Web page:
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m mind?The HERALD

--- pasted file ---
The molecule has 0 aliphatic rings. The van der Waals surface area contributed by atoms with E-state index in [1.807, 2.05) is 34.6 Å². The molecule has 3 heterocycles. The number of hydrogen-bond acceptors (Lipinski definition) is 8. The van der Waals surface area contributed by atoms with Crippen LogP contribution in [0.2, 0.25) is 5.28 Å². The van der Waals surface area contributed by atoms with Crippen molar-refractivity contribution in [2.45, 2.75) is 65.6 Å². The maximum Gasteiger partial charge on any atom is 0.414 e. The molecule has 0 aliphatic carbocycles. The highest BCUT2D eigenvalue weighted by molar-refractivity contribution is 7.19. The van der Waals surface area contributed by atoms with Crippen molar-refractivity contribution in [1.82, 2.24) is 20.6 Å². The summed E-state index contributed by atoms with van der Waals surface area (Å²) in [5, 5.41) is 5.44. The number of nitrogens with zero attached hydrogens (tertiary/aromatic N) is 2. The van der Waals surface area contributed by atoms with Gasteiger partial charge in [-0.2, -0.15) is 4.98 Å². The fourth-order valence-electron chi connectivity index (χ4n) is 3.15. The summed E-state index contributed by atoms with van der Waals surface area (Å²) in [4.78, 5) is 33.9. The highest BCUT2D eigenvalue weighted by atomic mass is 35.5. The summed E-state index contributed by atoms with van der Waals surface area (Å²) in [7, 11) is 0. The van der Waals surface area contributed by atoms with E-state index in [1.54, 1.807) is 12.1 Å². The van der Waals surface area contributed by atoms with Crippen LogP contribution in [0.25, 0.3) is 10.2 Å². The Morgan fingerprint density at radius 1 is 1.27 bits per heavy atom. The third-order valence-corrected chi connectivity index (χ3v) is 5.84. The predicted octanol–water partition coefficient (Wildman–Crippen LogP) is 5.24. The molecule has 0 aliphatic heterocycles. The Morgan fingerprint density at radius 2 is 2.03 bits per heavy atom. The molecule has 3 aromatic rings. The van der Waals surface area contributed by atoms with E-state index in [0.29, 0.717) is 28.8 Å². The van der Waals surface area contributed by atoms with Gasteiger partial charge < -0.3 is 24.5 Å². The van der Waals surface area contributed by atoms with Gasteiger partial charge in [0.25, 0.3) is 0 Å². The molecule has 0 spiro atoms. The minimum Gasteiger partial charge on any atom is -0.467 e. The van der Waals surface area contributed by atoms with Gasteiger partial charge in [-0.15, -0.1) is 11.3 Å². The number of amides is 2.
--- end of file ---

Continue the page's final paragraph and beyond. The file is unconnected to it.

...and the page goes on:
ONE CENT DAILY and CENTS SUffJAY. 14, 1918. ONE CENT 2 " Unsatisfactory' Amend ment May Be Changed in House Today. $180 RAISE PROPOSED Borland to Push His Eight Hour Amendment?De bate Limit Is Set. Dissatisfied with the flat in crease allowed to all civilian em ployes of the government, includ ing those in the District, in a com mittee amendment to the legisla tive, executive and judicial appro priation bill, which was presented in the House by Chairman Byrns late yesterday afternoon, Repre sentative Edward Keating, of Col orado, will this morning frame an other amendment providing for a material boost in the $120 flat in crease. It is probable that his r amendment will set the flat in crease rate at $180. Limiting of debate on the amendment was made in the House before adjournment. One hour will be given over to the discussion of the committee amendment and one hour will be given to debate on Representative Borland's eight-hour amendment. Hmh ?? Vete Today. Representative Byrns will direct the defense of the general amendment and Representative Borland that or hi* eight-hour amendment. Repre sentative Stafford, of Wisconsin will direct the thirty minutes allowed to answer Representative Borland. Assurance was given yesterday that the House would take up discussion of the amendment immediately after it had disposed of its regular morn ing business today and It is expected a favorable vote will be taken on it soon afterward. Representative Byrns further pro vided that after the lump time had been spent In discussion of the gen . eral amendment and Representative Borland's amendment that other de bate would be .imited to bona flde germane amendments only and that no member could thereafter hold the floor for longer than Ave minutes. Particular pleasure is felt by friends of school teacher* and other school -c" *ioyea to thA District that they should be Included In the recommend ed flat increase. In the absence of President H. M. McLarin. Florence Etheridge, acting president of the Federal Employes Association, last night issued the fol lowing statement which emphasises that the proposed *180 flat increase is .'unsatisfactory" to the National Federation of Federal Employes- for the following reasons: ??It does not in any degree cor respond to the Increase in the cost of living. .. . "It Is discriminatory in that It provides as large an increase for employes receiving 12,000 as for those receiving ???0. while it avow COSTINCSD OS PAGE SEVEM. CONGRESS URGED TO HASTEN ACTION Gen. Crowder Wants Army Bills Passed Without Delay. In appearing before the Senate military committee yesterday to ex plain prposed amendments to the national defense act?mostly tech nical matters of army organization ?Provost Marshal Genni*ral Crow der as the legislative representa tive of Secretary Baker, urged Con gress to hasten action on scores of army hills pending, especially that amending the selective draft law. Passage by the Senate this week of the draft Mil. changing the basis of selection from State populations to the number of men In class one and requiring registration of men attaining twenty-one yearsof age since June 5 last, is expected. Sen ator Hitchcock, acting committee chairman, told General Crowder. Other army bills, he said, are sched uled to follow It In the Senate. Maryland Legislature L Shelves Prohibition I vnna polls. Md_. March U?No Ibiate prohibition legislation is llke Ifv this year In Maryland. ? Tt,e Weimer prohibition hill was r forced out of committee today and , killed in the House by a vlva 1 *?TheT?egislature. however, has rat ' tfle<J the national prohibition amend meat. Dr. Garfield Gets News That Mother Has Died r>r Harry A- Garfield, the Fuel Ad ministrator. received word of the ?T^y-TenUy at Paeadena. Car. of his mother. Mrs. James A. Garfleld. " "y,w of the martyred President. Mr* Garfield was 88 years old. She will be buried at Mentor, Ohio. Dr. ...rfleld left the office as soon aa he received word. He will go to the fu neral In Ohio. Nintt Lm| lata Sea. sew York, March II.?Four nurses ?nd a doctor attached to the Penn sylvania University Hospital No. 20. lumped into the ley water* off the Battery today to demonstrate the ^fteetivenesa of rubber llfe-aavlng sutta which they will wear through the submarine sone. The test was ,ucceaafur. * * - Dray* Dead. Boat On. March 13 ?Judge Arthur E. Burr dropped dead today after ren dering a verdict In his first case. On Monday he began hi* appointment mm county probate judge. "Fighting With Hoover99 - Costly to Nation, Says Reed Missouri Senator, Quoting Food Chief's Re port, Showing Where Money Has Gone, Warns Public "Barrel" Has Bottom. No additional appropriation should be given the National Food ( Administration, which "come* here adhitting that it hat a million and a quarter of dollars on hand; that it fias $29,000,000 in the treasury of its corporation and that it has assets of almost $2,000,000," Senator j Reed, of Missouri, one of the most persistent critics of Herbert Hoover, declared in debate on the bill \d give the Food Administration power to fix prices. imifcn om hum. Tb? American people hare been I feedin* themselves on ttwtr! own | adulation" until they are dnJM with ' conceit. Senator Reed said. ai|fl have ! the Idea* that their wealth Is inex haustible. "Before this war la over. It may be that the balance will fee determined by a few billion dollars? a very few?and therefore we should not waste money today." Quoting from Mr. Hoover's report. Senator Reed gave figures showing how the campaign of educating the public to adopt "?less days" has had wide ramifications, which have swal lowed money from the Treasury with great gulps. Mr. Reed said In part: "Hoover's speeches cost the govern ment $16,000; I do not know what ad ditional commitments are included in the $2,225,000 incumbrances, but the speeches that are reported cost $16,000; and I think he also had the franking privilege; so that Is $16,000 for print ing alone. Again, dropping into the vernacular, that Is "a whale of a bill" for speeches?$16,000? Of course, it is i remarkable to me that they had to be circulated at all, for I can net understand why words falling from Mr. Hoover's lips would not be greed ily sought, after by the press of the country and circulated by the milliohs free, through the columns of the pub lic prints. "Again. Hoover buttons cost the government $40,000. Mr. Gallinger interrupted here with the exclamation, "Buttons?" Mr. Reed responded, "I will ask the Senator to look at pages 152 ! and 153. Let me read a few of these | items. Whitehead & Hoag Co., [ metal and celluloid buttons, voucher I No. 983, $3,367. The same company j have the following other items un der date of October 26?this Is one day's order, one day's business? $3,083. $3,367. $3,700, $3,700. $3,700 $3,700, $3,700, and $2,479. The ag gregate, as I run it up, is about I $40,000. Now, I wonder how much | of that would have been done if a I man had been spending his own money. Wanu of Barrel's Bottom. "Let me tell you there is a bottom j ? to every barrel; there is an end to every fortune; there is a limit to | the wealth that any nation can pro | duce. The American people in some ' respects are the most conceited peo ple in the world. They have fed themselves 'on their ow? adult-.' ion until they are drunk, I sometimes think, with conceit?and I say this, oft course. kindly. We' have talked about our bravery until there was a great American statesman who actually thought that we could raise an army of a million men overnight; and he was in perfect! good faith. I am not sure but that I have indulged in some of that kind of nonsense myself in the past, but generally I limited it to the Fourth of July or thereabouts. "One of the things that we have been teaching ourselves for the post three years is that we are the rich est nation on earth and that we have so much money that there is no end to It. My brother Senators, let me say to you, that before this war is ended It may be determined by a slight turn of the balance. Clemenceau. the French premier, said the other day that the nation won In a war that could make itself think it was not beaten for a quar I ter of an hour after the other side j realized it was beaten. Before this CONTINUED ON PAGE FOUR. AUSTRIA SUPPRESSES SLAVIC CONVENTION j Delegates Dispersed by Police and Soldiers in Bloody Encounter. Bloody encounters with police an<l soldiers were required to break up a meeting of Southern Slavs asking a national constitution from Aus trla-Hungary# according to advices received at the Croatia. It was at tended by the deputies to the Vien na Relcbsrat, deputies to the former Diet of Bosnia, representatives of the Slavonian People's Party and of the Jugoslav Democratic and Pro gressive parties of Austria, Dalma tla and Croatia. The meeting had Intended forming a constitution for a National Coun cil. But immediately upon the open ing of the meeting by Deputy Ko roscbetz, of the Reichsrat, police, who had surrounded the hall, or dered the meeting to be broken up. This was refused and a delegation appointed to protest to the Gover nor of Croatia against this annoy ance. Thereupon the crowds in the streets joined the demonstrations, threatening the government. Po lice and soldiers charged In the Jell chich Square and in Illtsa street, wounding and arresting large num bers. r Fresh German Peace Move Soon, Swiss Hear London, March IS.?According to the Morning Post's Bern, correspondent, preparations arc being made through the Ger man newspapers and German press agents (or a new politi cal move. The correspondent says It Is possible a fresh peace move is contemplated on the basis of the status quo prior to the war in the West and recognition of the present status in the East. y ARMY INSANE FROM FRANCE COMING HERE Large Addition to Be Built at St. Elizabeth's On account of the number of men tally deranged soldiers expected liaek from France, plans are being drawn for a large addition to St. Elisabeth's* Hospital for the Insane. The proposed building will be one story in height and will be constructed to house about 1,000 Inmates. Although the new building will be on the genera? plan of the structtirss being put up at cantonments, it will be a concrete structure and a perma nent addition to the St. Elisabeth's establishment. It will be erected op posite the main building of the asylum and will form ? part of the Richard son group of build Intc. Ta Be Gentrallzed Plant. The new structure will be a cen tralised plant in itself, having its own dining room, kitchen, and nurses' quarters. A large central reception hall will be erected for the conveni ence of patients confined to their beds and those able to go to the dining room for their meals. A diet kitchen ( will be operated for those patients re quiring special food. ? Most of the mentally deranged sol diers will be medically attended by the c1a.<? of army doctors who are | now being instructed in the treatment of the insane by the supervising phy sicians of St. Elisabeth's. Shell Shocked Not Coming. It is not expected that many cases of shell shock will be brought to the Washington asylum as it is the policy to keep most shell shock cases on the other side. Shell shock does not often involve real mental derangement al though it may easily become chronic if not quickly cured. It has been found In the experience of English and French army physicians, that the moving of shell shock patients from hospital to hospital or transporting them for long distances, delays their ultimate cure and frets them to a greater condition of nervousness. Shell shock patients, if quickly cured, may usually be returned to active duty in their respective regiments. Cases coming to St. Elizabeth's will be of a bona fide insanity, usually of such a severe character that the pa tients, even if cured, will not be re turned to the army. ASKS CONSIDERATION OF DAYLIGHT SAVING Will Save Million Tons Coal a Year, Early passage of the daylight-sav ing bill seemed assured yesterday aft ernoon. Chairman Pou. of the House Rules Committee, announced on the floor that unless unanimous consent were given to consider it immediately a special rule would be brought in. "The daylight-saving idea," said Representative Moore, of Pennsyl vania. in a speech yesterday afternoon, 'originted In the mind of no less a philosopher than Benjamin Franklin. It has attracted the attention of every thinker who has considered how more work could be done under better con HiHnnt " Moore said i.000,000 tons of coal would be saved annually. Say? Moore. Blow Up 400 Towns Says German Paper Declare* It Would Be More Humane to Wipe Out London Than to Let One Teuton Soldier Die. Amsterdam. March 13.?The de struction of *400 English towns by German aeroplanes Is demanded by the Berlin Tages Zeitung "as a re prisal" for the action of the allies In confiscating 400 German mer chant ships. lit a long article on the rabjeet the paper says: "If we are In a position to destroy the whole of London, it would be more humane to do so than to al low one more German to bleed to death on the battlefled. To hesi tate or surrender ourselves to feel I ings of pity would be unpardon able. "More than 400 merchant ships l have been stolen from us by Great Britain. Our answer should be that! for every German ship at least one English town should be reduced to' ruins by our airmen. Far better were it for us that Great Britain,! France and the Unitea States should i call us barbarians than that they should bestow on us their pity | when we are beaten, -goftneas and sentimentality are stupid In warj time.** Senate Approves Action of Conference Committee by Big Vote. DEBATE IS SPIRITED "Outrageously Generous to the Railroads," Says Senator Johnson. The conference report on the ad ministration railroad bill was adopt ed by the Senate lata yeaterday aft ernoon by a rote of 47 to 8. Sen-| atora voting against It were: Borah, of Idaho; Cummins, of Iowa; Gore, of Oklahoma; Gronna. North Dakota! Johnson. California; Kenyon. Iowa; Norrls, Nebraska, and Townaend, Michigan. The House haa yet to act upon the report which concerns tha bill giving the President authority to take over the railroads and operate them and to guarantee them certain compensation. New Matter Rslrf ?st Tha adoption of the report was marked by opposition. In the fore noon the Senate aent the document back to Its makers by a vote of 51 to 23. This was because it was held that new matter had been in jected asalnst a recant rule passed by the upper House. Senator Frclinghuysen made the point that the conference report provided that Statea should not be allowed to increase their taxation of railroad properties. The bill had specifically set forth that the taxing powers of the States should not be afTectcd by the new law. but the conference committee inaerted the tew provision. Vice-President Marshall sus tained the point of order that no new subject matter should be In serted which had not been sanctioned by either House. Senator Frellng huy-en charged that Director-Gen eral McAdoo wished the proviso placed in the report. When the report was brought back to the Senate, late In the aft- | ernoon. Senator Townsend. of Michi gan. a member of the Interstate Commerce Committee, announced he still considered the measure very objectionable. "I think we will regret, he said, "the day when we gave the President such great powers. It's never sary for a republic, t* confer blanket power upon a Chief Executive or a railroad dictator ' ? Sometimes I tfttn* we are oawardl A bill la brought in and an enthusiastic supporter runs up the flag of patriot ism and says. 'You're not with the President." I'd rather be with my country!" Would MkoHuh I. C. C. Senator Lewis, of Illinois, a mem ber of the same committee, said that if he had his way he would abolish the Interstate Commerce Commission, for the reason that complainants had to come all the way to Washington with their grievances, whereas the body giving relief should be adjacent to thcfti. Another speech was made by Senator Cummins, of Iowa, a member of the committee, who voiced objections to the bill. One of these was "unjust, unfair, excessive compensation to cer tain railroads." He also said he be lieved the Interstate Cotnmerce Com mission should not be deprived of any I rate-making power it had before the bill was passed. i *'The plain intent of the bill." he de clared. "is to let the President make the rates. Although I'm anxious to help him. I'd vastly rather let the rail road companies themselves make rates, for they would look forward to the commercial future after the war. and the government can look forward only to the war progress, and what is needful then." Senator Johnson, of California, call ed the bill "unfair and unjust to the people and outrageously generous to the railroads." ^ The conference report shows that the bill was altered so as to allow the Presldept to initiate rates subject to the review of the Interstate Commerce Commission. Railroads are guaran teed a return based on their average operating income for three years end ing June 30. 1917. There is a revolving fund of SSOO.OCO.OOO to purchase rolling stock. Federal control ceases twen ty-one months after peace Is de clared. M'ADOO GIVES AMOUNT OF JUNE CERTIFICATES Total Indebtedness in Treasury Notes Placed at $ 1.255,000,000. The total amount of Treasury In debtedness certificates maturing on June 25. 1918. Is now $1,255,000,000. Secretary McAdoo said yesterday: About $75,000,000 of the certifi cates dated February 15 have been sold to date, and are included In the total. Certificates dated March 15 and maturing June 25, 1918, will be made available rapidly. They draw 4 per cent and are acceptable In payment of Income and excess prof its taxes. They are Identical with the issue dated February 15, except a* to date of issue and from which they bear interest. Until they are available interim certificates will b? issued calling for definitive Treasury cer tiflcates dated March 15, Instead of February 15. This will relieve sub ?cribers from paying so much on ac count of accrued Interest. Russian Ship Crew Refuses to Take Orders An Atlantic ?Port. March IS.?Sixty members of the crew of a steamer lying In this harbor who refused I to work or abey the orders of their superiors have been taken o? the vessel and the Navy Department may take charge of the ship on the ground that it Is a menace to the harbor. . -, The members of the crew, who are Russians, are said to be ?und ents to the doctrines of the Bolshe JAPAN AWAITS 1 REPORTS FROM RUSS SOVIETS Delays Action in Siberian Crisis to Learn Attitude of People. AMERICA "HANDS OFF" Uncle Sam Is Also Await ing Decision on the Question.' Japan will intervene In Siberia as soon as the result of President Wil son's appeal to the Russian 8orleU becomes apparent. Preferably Japan will act with the approval of the So viets. But she will act. If the emer gency demands It. without reference to ( Russian sentiment or lack of senti- i ment at the moment. In her action she will be backed up j by England. France and Italy. If no Russian approval for the scheme is | forthcoming Japan will Issue a pledge i of her altruistic alms. U. S. Remain* Aloof. | The United States, having expressed an advanced opinion, will remain ] aloof. This definite outline of a settlement of the Russo-Japanese problem became current in diplomatic circles here yes terday afternoon. American officials, maintaining their policy of hands off j towards the whole situation, refuse to | discuss it. In entente quarters, how ever, the settlement was described as meeting all the exigencies.' both diplo matic and military. While Washington is without definite information of the message from Lon don to Tokio. reported te have caused , an important meting of the Japanese | foreign advisory council, men who have been in touch with the situation express the belief that the outline i sketched above was the subject of the message. Neither in EnglUh. French nor Ital ian circles has there ever been any disposition to question the actuality of Japan's good faith. But It has been freely admitted that to the propagan da-influenced minds of some of the Russians Japanese action may look very dangerous. The attitude taken by President Wil- j son is accepted as Just the action requisite to allay any Russian sus- ! picions against Japan. American Position Perfect. ; One entente diplomat declared yes- ' terday that the position of the Pres ident is a perfect one. Through his words, both in the friendly repre-j stntationa made to Japan and In Mm mfesaaje to the Russian Soviets lie has written a guaranty that Rus sian interest^ must not and will not 1 be sacrificed. By the refusal of the ! United States to participate In or ! approve of Japanese intervention | he will leave the United States free to enforce this guaranty In the final settlement pf world affairs East and j West. I This guaranty, with a definite col | lateral behind it, is looked to assure the Russians. It is also accepted by the entente representatives here as at least moral backing for action In Siberia by Japan, which they con sider vitally necessary to the mlli | tary needs of the moment. I A new phase of the Japanese | problem was adverted to here yes terday by a diplomat of the entente. This man asserts that there has been "some disposition in some of I the European chancelleries to ques | tion the devotion of Japan to the al I lied cause because of her hitherto in ability to share in actual hostilities. He says that this opportunity for Japan to show her devotion by the desirable use of her armed forces will be welcomed in Europe as an assurance of her adhesion to the allied faith. Reports that Japan is already ne gotiating with the Bolshevikl and evidences of concert between Japan and China, taken with the fact that Japan has not yet acted, though shutting off all news of her inten tions by a rigid censorship of news from Japan, are regarded as sub stantiating the prospects of action I outlined above. SHAKE-UP COMING IN - BRITISH CABINET Chamberlain Likely to Succeed Bal V f?ur as Premier. I London, March 13.?A crisis seems | imminent in the British cabinet and 1 Secretary Balfour's resignation is in directly indicated .by the newspapers j close to Premier Lloyd George by mentioning J. Austen Chamberlain as Mr Balfour's successor. The latter was recently forced to resign as Sec retary of State for India on account I of the scandal In Mesopotamia. Secretary Balfour's interview of an hour or more with the King gives color to the story that he' Is closely j connected with the rumored recon< ! struction of the government. New Monroe Doctrine Backed by 21 Republics Los Angeles. March 13.?Twenty-one republics of the Western hemisphere will subscribe to a new Monroe Doc trine, embracing the cardinal prin ciples already established, and adding additional tenets, according to a state ment by'Dr. Alejandro Alvares, sec retary general of the Institute of In ternational Law and permanent mem ber of the Court of Arbitration at The Hague, who addressed students of a low collegv here. Dr. Alvares said the new doctrine was baaed on the Interpretation of President Wilson's war message of last August as interpreted by the American Institute of International I Law<, KILLED IN SEAPLANE FALL. Ensign Leslie N. MacNaughlon, U. 8. N. R. F? was killed yesterday at Norfolk, Va.. aa a Result of a fall In a seaplane. It was announced tonight by the Navy Department. Mac-Naugh ton's mother, Mrs. Julia Maria Mac Naughton, livea at Fort Edward, N. Y. Reat and Be Well at Grave Park Inn. Asheviile, N. C. Finest resort in the world. No invalids, no chil dren under 1ft?Adv TEUTONS ARE AT GATES OF ODESSA, CUTTING RUSSIANS FROM BUCK SEA, FORGING A RING AROUND RUMANIA WAR CONGRESS LOSING TIME IN LEGISLATION Slow Progress of Essential Measures May Severely Handicap Plans. ' Getting further and further behind 1 In its work, the nation's war-time Congress is reaching a legislative congestion which gives its lesders real alarm. Numerous recent speed-up confer ences, and even requests from the President for haste, have been of no avail. Three great features of the nation's war program are held up, in sddition to an unusual number of important, but small. Hans. They are: Bills Wattla*. First, the full operation of rail- j roads as a national unit, especially i in its financial phases. Second, a reorganisation of execu tive departments to tackle great war problems as a unit. Ttyrd, and most important, the third liberty loan, the terms an* amount of which cannot be decided ; on until Congress shall have passed several measures. In addition, members from agricul-1 tural States declared yesterday that ; if the various bills to aid farmers buy seed on credit, as a measure of stimulating production, were to be of any value, they must be passed within a week, they have lagged all winter. Quorum calls have been necessary two or three times a day. in both Houses, for the past two weeks. A dozen members present tn the Ben ate and thirty or forty in the House has been a fair average. Congressional leaders say the dif ficulty is that members, with the long session ahead of them, believe there Is plenty of time to consider bills at leisure. All have be*n be sieged, too, with greatly increased local business dealing with war contracts, commissions in the army and navy. etc. Delays I.oaa. Spe^d-up conferences have dealt principally with how to clear t*w" way for the next Liberty Loan. Be I fbre he makes a final announcement | of its terms. Secretary McAdoo I thinks it necessary to have the war j financing corporation bill and the administration railroad bill out of the way so that investment markets may be stabilized as far as pos sible. The railroad bill> conference re port which, it was predicted by leaders would be adopted last week, apparently will be postponed now until the present week-end. Skir mishes against it are due in both I Houses. Chairman Sims will urge i its acceptance in the House today. Although a "preferred position" has been given by the House to the finance corporatioTi bill. Democratic Leader Kitchin does not expect its passage until next week. Then con ferences between the two branches must follow. Other important bills on the wait | ing list are the two food bills?the ! so-called "rationing" and the price fixing?and the omnibus water power measure asked by President Wilson. Only one of the great appropria tion bills, the urgent deficiency ! bill, which will total KO.OOO.OOO. I 000. has even been considered. Chinese Kidnappers Trapped by Troops ! Pekin, March 13.?The whereabouts of the American engineers. Pursell and Nyl, has been learned and the bandit** who kidnapped them last week near Yesh-Sien, in the province of Hunan, have been surrounded by Chinese sol diers. A Pekin dispatch dated March S re i ported the capture of the engineers by , Chinese bandits while an enginering party was on its way to inspect a pro posed railway site in the province of j Hunan. American Boys Tested Marksmanship on Huns Paris War Office Reports Artillery Fire Was Intense, With Hits Scored on Ammuntion \ * ? Dumps Back of Line. London, March 13.?The Paris war office in its communique today laid stress upon the increasing intensity of the American artillery fire at sev eral vital points. It announced the | destruction by American shell fire of j five groups of German gas projectors that were about to be used in at-1 tacks on the American positions. ; Hits were scored by American bat- I terles on German ammunition dumps1 and conflagrations were observed a I considerable distance back of the German lines. The occupants of an enemy airplane that had fallen in the | Chemin des Dames sector are now prisoners in American hands. Gum Dnrla Rare. The big gun duels at Verdun,con tinue unabated. On the British front there was lively raiding activity, both j Field Marshal Haig and the Berlin war office reporting successes. A large-scale raid into the French lines netted the Germans ninety prisoners, the German statement averts, while twenty-three English and Portuguese prisoners were taken in enterprises east of Zormebecke and west of Formelles. The British on their part repulsed a Germin sortie at Armenticres and made a successful raid north of Lens. The lierman guns replied to day to yesterday's British bombard ment of Cambrai and also were active in front of the Paschendaele Ridge. Getting Lively. Altogether the situation on the whole West front is increasingly lively, and talk of the beginning of the spring campaign is consistent ly in the air. It is accentuated by continual aerial activity extending far back to the rear of both sides of the fighting line. The allies as well as the Germans have begun a syste matic campaign of "interior" raid ing, taking into account the lesson of the first three years of war, and the people's morale and nerves are the most essential factor for the ul timate success. The German raids on Faris and London are in line with this policy as arc the entente attacks on im portant cities such as Coble ns and Treves. Berlin asserted today that seventeen entente airplanes and two captive balloons were brought down by the Germans yesterday. I - European Capitals All Agog with Rumors and Gossip of a New Dr~ma Now Opening on Eastern Front. ' RUMANIA IS FORCED TO AID By Peace Treaty She Agrees to Further Transport of Central Powers' Troops With All Her Strength. Amsterdam, March 13.?Odessa, the biggest shipping center of what was up to a year ago today the Russian empire, the funnel through which drains the great granary of the Muscovite "black-earth" belt, is tonight virtually in the hands of the Teutons. German and Austro-Hungarian cavalry patrols late today were reported to have en tered the city. In the afternoon Berlin had triumphantly announced to the world: "German and Austro-Hungarian troops are before Odessa." MAY LOCATE THREE-IN-ONE HOUSES IN D.C. Connecticut Ave. Citizens Have New Suggestion for Housing Problem. As ? remedial measure for the hous I ing problem, "three-in-one" apart ment houses were proposed at a meet ing of the Connecticut Avenue Clti sens' Association last nichl* in the assembly' hall of the Army and Navy Prep SchooL A group of these apartments will probably be located opposite the en trance of the Bureau of Standards. v> hi oh is located on Connecticut ave nue, midway between the Connecticut Avenue Bridge and Chevy Chase Cir cle. A committee will be named hy Pres ident W. B. Westlake and Mkructed to look into the plans for report on the feasibility of erecting such struc tures to help out in the housing prob lem. The "three-in-one*' feature of these up - to - date apartments. consists largely in disappearing furniture, which hides in the walls. Beds are hidden during the day when the one-room apartment may be u**ed as a sitting room. In the late afternoon, tables ? an be abstracted from a hiding place in the wall, and the sitting room becomes a dining hall. At night, come forth the beds from their hiding, and the three in one feature is complete. Consolidation of the two District street railway lines was favored in a resolution presented by A. K. Dowel 1. and adopted unanimously. Other features of tl?e same resolu tion were condemnation of the prej* ent packing, jamming, and crowding on the street cars as unhealthy and unsanitary, and a protest against the raise in street car fare to straight * cents per ride. The meeting was well attended and Sixteen new members were admitted. U. S. ENVOY QUITS JASSY. The American and allied legation staffs have left Jassy for Odessa, with assurances of safe conduct from the King of Roumania. Their departure had been delayed by the Austrian government, despite an agreement that they could go. Hew Drama Follows TragHy. With the Teuton entry into thia port, which cuts off Russia from the Black Sea as she hss Juat been cut off from the Baltic, opens a new' drama in the world's history, with it at the same time closing one ot the great tragedies of the world war?the tragedy of Rumania. The Rumanians themselves have been forced to ring the curtain oa their economic, political and mili tary independence, for they had to aid and abet the creation of tbi* Teuton outpost for expansion into the Far Hast, an outpost in Ru mania's rear, completing the "iron ring" around the ill-fated kingdom. Teat of Treaty. Here is the stipulation in psrs graph 7 of the peace "treaty." which Rumania was forced to sign and which is fulfilled by the Teuton oc cupation of Odessa: "The Rumanian government v? dertakea to support with sll ? it* strength the transport' of troops of the centrsl powers through Held* via and Bessarabia to Odessa " 1 ossibilities of tremendous im port for the future course of the whole war open up with todaj. ? news from Berlin which follows upon the recent semi-official boa*-' : "We have acquired a direct free route via Russia to Persia and Af ghanistan." Only now does it become plain why Austria-Hungary, only a few weeks ago so emphatic in her assertion tha: she mould take no hand in further operations in the Ipast. changed he1 mind and is now (.Jermany's active and ?Hjual partner in the new enterprise. Whatever fruits it is expected to bring forth. Vienna desires its share; tnr Berlin told her in ho many mords. "If , you would reap you must help sow.** The passing of Odessa into Teuton ? hands into the sphere of Teuton in I flu^nces means; \\ hat < apt ure Mr an*. For the present: ?'ompleiion of the straight military line across all Rus sia from the Baltic at Xarva (til miles from Petrogradt to the Black Sea. control not only of the resources ot the Ukraine but of the hulk of Rus sia's grain stores; of the vast ex port trade of Russia** southern prov inces; completion of the "lion ring** around Rumania, with the consequent .absolute control of the whole course or the I>anube. ! For the immediate future: Conversion of the Black Sea into a Turco-Teuton lake; dismantling an^ possible seizure, either by threat or force, of Russia's Black Sea fleet: oc cupation of or separate bargain or the Crimea, which established itselt as an independent republic Jan. SI. This important peninsula is infested with grand dukes and self-exiled Rus sian landowners mho were pillar's or the Cxar's regime and mho would re joice in making? a deal with the Teu tons that would save their estatea. The 1 Itlmate Fat ore. K^?r the ultimate future: i Incorporation of the Russian I Black Sea fleet in the Turkish navy. i and a possible dash into the Medl j terrsnean. supported by s stroti j fleet of U-boats, jointly with a las drive in Macedonia, and lastly ^ ' German land drive into the Far 1 by way of Batum. In Trana | casia (which m as tsken from Ri I at Brest Litovsk and given to I key). Baku, across the Caapii 'to Krasnovodsk. in Turk*| [through Morv. to the border of I ghanistan. thus threatening 'indidn empine. or through Tehe | across Central Persia to Tsphahi | And thence to Shi rax. to the Indh CONTINUED ON PAG* TWO. SHOP FIRE BLAMED | UPON ENEMY SPIES [iron Plant at Hagerstown Wa? Working for U. S. Hagerotown, Md . M?'Ch U. ? A i mysterious fire, believed "to have been started by German spies, badly dam aged the engine and boiler room of the New York Central Company's plant here between 1 and 2 o'clock this morning. The company had been working on munition orders for th^ government. The Are was discovered by the crew of a Cumberland Valley Railroad ? - gine, who fought the flame* iint4 *..<? arrival of the flre depnrtirem The Are spread to th^ wood en te ,er on the building, and the blast ?uld b? seen for mile# The lira was Tenanted from reaching a quantity ??f inflam mable material stored ne by, an* the destruction of the * Jre pis*' prevented. Company oftM ils su?p the firs mas the work at ?rwmwa.